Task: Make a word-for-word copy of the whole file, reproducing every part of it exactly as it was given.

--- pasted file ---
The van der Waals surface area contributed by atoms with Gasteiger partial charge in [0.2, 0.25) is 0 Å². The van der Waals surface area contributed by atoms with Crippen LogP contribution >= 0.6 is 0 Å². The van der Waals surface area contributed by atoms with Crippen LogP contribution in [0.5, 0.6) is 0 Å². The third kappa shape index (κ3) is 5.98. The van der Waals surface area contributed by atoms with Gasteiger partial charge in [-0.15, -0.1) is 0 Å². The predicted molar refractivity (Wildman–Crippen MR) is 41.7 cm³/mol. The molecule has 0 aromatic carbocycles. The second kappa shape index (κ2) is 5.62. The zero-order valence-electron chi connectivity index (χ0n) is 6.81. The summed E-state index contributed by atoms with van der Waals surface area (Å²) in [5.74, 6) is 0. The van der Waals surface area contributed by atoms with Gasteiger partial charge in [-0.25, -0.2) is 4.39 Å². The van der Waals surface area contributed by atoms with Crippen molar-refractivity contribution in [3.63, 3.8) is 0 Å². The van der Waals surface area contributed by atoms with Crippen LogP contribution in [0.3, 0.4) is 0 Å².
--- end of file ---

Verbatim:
The van der Waals surface area contributed by atoms with Gasteiger partial charge in [0.2, 0.25) is 0 Å². The van der Waals surface area contributed by atoms with Crippen LogP contribution >= 0.6 is 0 Å². The van der Waals surface area contributed by atoms with Crippen LogP contribution in [0.5, 0.6) is 0 Å². The third kappa shape index (κ3) is 5.98. The van der Waals surface area contributed by atoms with Gasteiger partial charge in [-0.15, -0.1) is 0 Å². The predicted molar refractivity (Wildman–Crippen MR) is 41.7 cm³/mol. The molecule has 0 aromatic carbocycles. The second kappa shape index (κ2) is 5.62. The zero-order valence-electron chi connectivity index (χ0n) is 6.81. The summed E-state index contributed by atoms with van der Waals surface area (Å²) in [5.74, 6) is 0. The van der Waals surface area contributed by atoms with Gasteiger partial charge in [-0.25, -0.2) is 4.39 Å². The van der Waals surface area contributed by atoms with Crippen molar-refractivity contribution in [3.63, 3.8) is 0 Å². The van der Waals surface area contributed by atoms with Crippen LogP contribution in [0.3, 0.4) is 0 Å².